Loring Ramp mural inspired by Monet

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August 31, 2009 // UPDATED 3:11 pm - August 31, 2009
By: Amanda Kushner
Amanda Kushner
In view from Walker Art Center, Joshua Sarantitis, of St. Paul, wanted to paint a mural that would relate to the cultural fabric of the Loring Park neighborhood.

Inspired by Monet’s water lilies, he is designing a mural on three sides of the Loring Ramp at Nicollet Mall and Grant Street.

“I wanted to do something that is graphic and bold and had some detail with color that moves with the light,” he said.

When ramp owner Alatus LLC purchased the ramp in 2007, along with four additional ramps, the city required facade improvements as part of the agreement.

Originally the ramp was going to be painted a solid beige color. Then City Council Member Lisa Goodman suggested Alatus team up with Forecast Public Art, said David Hunt, design-build manager with Alatus.

“Does that paint come in other colors?” Jack Becker, executive director of Forecast Public Art said while discussing his light-bulb moment.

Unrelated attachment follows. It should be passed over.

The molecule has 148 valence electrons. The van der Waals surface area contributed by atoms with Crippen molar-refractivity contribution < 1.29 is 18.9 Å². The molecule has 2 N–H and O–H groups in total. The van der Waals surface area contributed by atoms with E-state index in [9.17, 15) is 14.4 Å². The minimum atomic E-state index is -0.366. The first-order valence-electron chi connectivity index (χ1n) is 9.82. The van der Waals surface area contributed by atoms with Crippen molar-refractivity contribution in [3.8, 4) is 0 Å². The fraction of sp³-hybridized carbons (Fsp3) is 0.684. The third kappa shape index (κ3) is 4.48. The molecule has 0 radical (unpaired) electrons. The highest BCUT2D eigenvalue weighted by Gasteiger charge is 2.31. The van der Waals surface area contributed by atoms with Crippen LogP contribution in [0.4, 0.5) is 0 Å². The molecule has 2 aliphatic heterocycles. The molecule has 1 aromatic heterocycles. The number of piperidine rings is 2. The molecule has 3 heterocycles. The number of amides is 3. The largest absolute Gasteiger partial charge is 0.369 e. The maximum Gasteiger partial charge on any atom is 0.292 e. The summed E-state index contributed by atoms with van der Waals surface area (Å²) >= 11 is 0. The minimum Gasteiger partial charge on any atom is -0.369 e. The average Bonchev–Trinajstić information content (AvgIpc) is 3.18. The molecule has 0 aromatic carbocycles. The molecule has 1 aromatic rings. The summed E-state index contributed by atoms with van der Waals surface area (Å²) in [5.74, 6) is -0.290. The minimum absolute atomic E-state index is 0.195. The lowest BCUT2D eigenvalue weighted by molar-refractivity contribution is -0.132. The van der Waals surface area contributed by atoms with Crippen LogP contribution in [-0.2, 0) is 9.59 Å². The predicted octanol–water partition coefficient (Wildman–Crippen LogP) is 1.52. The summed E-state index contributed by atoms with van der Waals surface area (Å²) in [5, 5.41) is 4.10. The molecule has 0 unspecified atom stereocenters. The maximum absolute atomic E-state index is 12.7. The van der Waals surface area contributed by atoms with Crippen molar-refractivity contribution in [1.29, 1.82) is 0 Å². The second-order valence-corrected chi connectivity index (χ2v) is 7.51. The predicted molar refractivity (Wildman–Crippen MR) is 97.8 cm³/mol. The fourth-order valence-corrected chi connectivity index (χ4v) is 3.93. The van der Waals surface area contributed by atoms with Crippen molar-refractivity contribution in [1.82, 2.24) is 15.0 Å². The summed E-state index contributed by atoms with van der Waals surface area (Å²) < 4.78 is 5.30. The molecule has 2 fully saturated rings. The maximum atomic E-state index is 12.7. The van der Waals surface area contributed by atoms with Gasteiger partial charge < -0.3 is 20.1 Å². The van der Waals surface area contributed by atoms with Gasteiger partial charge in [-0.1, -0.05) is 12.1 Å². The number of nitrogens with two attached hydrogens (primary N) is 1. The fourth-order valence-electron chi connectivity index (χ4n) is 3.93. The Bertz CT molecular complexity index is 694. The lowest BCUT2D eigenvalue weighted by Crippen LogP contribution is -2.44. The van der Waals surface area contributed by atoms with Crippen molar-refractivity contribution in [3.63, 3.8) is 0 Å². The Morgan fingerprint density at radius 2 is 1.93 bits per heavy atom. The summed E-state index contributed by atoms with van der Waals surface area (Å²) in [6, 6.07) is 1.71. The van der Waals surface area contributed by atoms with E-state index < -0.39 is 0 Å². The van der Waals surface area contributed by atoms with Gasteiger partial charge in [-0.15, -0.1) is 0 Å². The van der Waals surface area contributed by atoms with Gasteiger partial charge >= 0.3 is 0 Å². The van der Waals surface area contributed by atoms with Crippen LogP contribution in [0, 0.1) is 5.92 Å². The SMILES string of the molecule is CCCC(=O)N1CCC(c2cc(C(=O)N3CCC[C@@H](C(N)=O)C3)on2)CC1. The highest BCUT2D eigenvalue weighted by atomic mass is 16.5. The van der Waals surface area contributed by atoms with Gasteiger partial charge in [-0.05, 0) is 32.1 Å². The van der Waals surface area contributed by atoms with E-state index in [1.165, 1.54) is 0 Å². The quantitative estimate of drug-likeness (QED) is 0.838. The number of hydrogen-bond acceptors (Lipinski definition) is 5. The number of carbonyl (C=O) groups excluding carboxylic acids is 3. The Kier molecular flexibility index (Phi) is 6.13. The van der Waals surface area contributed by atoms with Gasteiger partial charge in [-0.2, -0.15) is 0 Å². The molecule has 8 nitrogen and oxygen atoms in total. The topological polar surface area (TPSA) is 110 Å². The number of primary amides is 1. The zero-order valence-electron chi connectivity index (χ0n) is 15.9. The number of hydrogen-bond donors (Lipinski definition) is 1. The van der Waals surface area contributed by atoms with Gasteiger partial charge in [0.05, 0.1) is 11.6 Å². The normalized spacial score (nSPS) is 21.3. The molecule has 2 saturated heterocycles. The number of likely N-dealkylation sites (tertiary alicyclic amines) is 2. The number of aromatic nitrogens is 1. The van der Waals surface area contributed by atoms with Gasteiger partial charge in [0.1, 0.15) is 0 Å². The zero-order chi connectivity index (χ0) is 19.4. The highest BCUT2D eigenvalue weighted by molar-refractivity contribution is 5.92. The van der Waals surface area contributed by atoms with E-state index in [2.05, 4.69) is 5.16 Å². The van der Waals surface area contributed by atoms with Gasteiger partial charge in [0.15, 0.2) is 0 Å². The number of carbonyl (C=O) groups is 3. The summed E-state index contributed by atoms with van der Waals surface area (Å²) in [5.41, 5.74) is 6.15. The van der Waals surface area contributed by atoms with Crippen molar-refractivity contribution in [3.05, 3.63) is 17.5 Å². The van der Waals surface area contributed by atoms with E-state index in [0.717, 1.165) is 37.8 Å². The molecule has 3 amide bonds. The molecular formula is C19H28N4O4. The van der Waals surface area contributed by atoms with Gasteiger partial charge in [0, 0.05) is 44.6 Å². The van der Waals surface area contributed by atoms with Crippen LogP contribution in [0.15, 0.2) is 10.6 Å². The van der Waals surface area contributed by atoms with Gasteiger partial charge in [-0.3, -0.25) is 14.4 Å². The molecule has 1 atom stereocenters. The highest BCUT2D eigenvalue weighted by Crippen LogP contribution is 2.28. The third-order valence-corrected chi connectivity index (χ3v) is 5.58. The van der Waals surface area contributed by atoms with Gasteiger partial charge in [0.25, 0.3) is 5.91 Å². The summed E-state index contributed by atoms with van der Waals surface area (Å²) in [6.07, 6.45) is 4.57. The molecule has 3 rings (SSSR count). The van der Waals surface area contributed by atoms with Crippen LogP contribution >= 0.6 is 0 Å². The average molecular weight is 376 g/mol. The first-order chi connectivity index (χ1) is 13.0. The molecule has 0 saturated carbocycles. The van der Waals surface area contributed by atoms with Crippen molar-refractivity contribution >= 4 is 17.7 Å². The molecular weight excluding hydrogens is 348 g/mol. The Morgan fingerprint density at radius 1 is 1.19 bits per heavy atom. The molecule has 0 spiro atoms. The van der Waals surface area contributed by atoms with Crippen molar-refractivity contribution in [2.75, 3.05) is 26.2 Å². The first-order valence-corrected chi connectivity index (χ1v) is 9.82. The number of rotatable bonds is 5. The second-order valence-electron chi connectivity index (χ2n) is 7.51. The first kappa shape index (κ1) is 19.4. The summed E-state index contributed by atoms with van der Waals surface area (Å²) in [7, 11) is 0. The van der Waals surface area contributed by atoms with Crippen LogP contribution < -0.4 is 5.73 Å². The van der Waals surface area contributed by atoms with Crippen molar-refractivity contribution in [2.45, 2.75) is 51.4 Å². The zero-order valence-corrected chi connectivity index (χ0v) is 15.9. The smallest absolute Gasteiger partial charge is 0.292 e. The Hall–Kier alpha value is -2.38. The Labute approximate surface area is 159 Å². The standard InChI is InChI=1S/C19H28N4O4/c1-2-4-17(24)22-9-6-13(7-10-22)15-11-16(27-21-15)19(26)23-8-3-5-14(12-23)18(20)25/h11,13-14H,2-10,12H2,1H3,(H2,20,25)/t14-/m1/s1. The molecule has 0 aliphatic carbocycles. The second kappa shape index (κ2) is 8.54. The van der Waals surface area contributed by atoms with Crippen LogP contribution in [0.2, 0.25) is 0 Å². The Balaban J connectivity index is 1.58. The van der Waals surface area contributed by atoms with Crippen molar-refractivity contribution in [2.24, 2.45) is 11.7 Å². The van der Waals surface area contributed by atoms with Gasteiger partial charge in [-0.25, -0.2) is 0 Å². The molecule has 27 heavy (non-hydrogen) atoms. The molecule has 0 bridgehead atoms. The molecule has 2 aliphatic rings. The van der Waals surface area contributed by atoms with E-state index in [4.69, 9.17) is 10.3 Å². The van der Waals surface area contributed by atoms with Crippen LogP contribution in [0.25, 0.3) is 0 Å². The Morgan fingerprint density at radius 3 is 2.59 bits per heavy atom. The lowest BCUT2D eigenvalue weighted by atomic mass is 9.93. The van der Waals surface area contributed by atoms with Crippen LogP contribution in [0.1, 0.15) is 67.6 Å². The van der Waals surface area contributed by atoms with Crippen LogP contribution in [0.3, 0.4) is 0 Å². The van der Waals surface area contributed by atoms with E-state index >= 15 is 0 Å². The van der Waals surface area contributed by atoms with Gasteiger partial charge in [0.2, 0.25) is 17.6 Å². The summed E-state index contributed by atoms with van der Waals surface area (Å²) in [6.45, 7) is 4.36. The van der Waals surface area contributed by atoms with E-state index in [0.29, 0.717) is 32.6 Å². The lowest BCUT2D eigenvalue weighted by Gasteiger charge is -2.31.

Two months ago Forecast Public Art held a competition with three artists to present ideas for the ramp. Sarantitis’ design was chosen six weeks ago, Hunt said.

Becker said that this project is challenging for Sarantitis because usually he does the painting instead of handing it over to someone else.

But Sunrise Painting & Wallcovering is painting the ramp to Sarantitis’ design. The project is using Nova Color paint from Los Angles, a special mural paint with a higher acrylic content that only needs one coat, Becker said. He said the cost isn’t much greater, but it is a better quality paint. The project, including fees paid to artists for the competition, costs $50,000, Hunt said.

Sarantitis’ design will use squares of color, each about 10 feet by 10 feet, to decorate the 10-story ramp with 75 colors.

“It is basically a color by number,” said Kelli Peifer, owner of Sunrise Painting & Wallcovering. Peifer expects the project to be done in a month.

Sarantitis said each number corresponds to a different color, and it will be painted top to bottom and from right to left.

But after the painters had started on the first column of paint, Sarantitis said that some of the colors were too dark, and he planned to remix.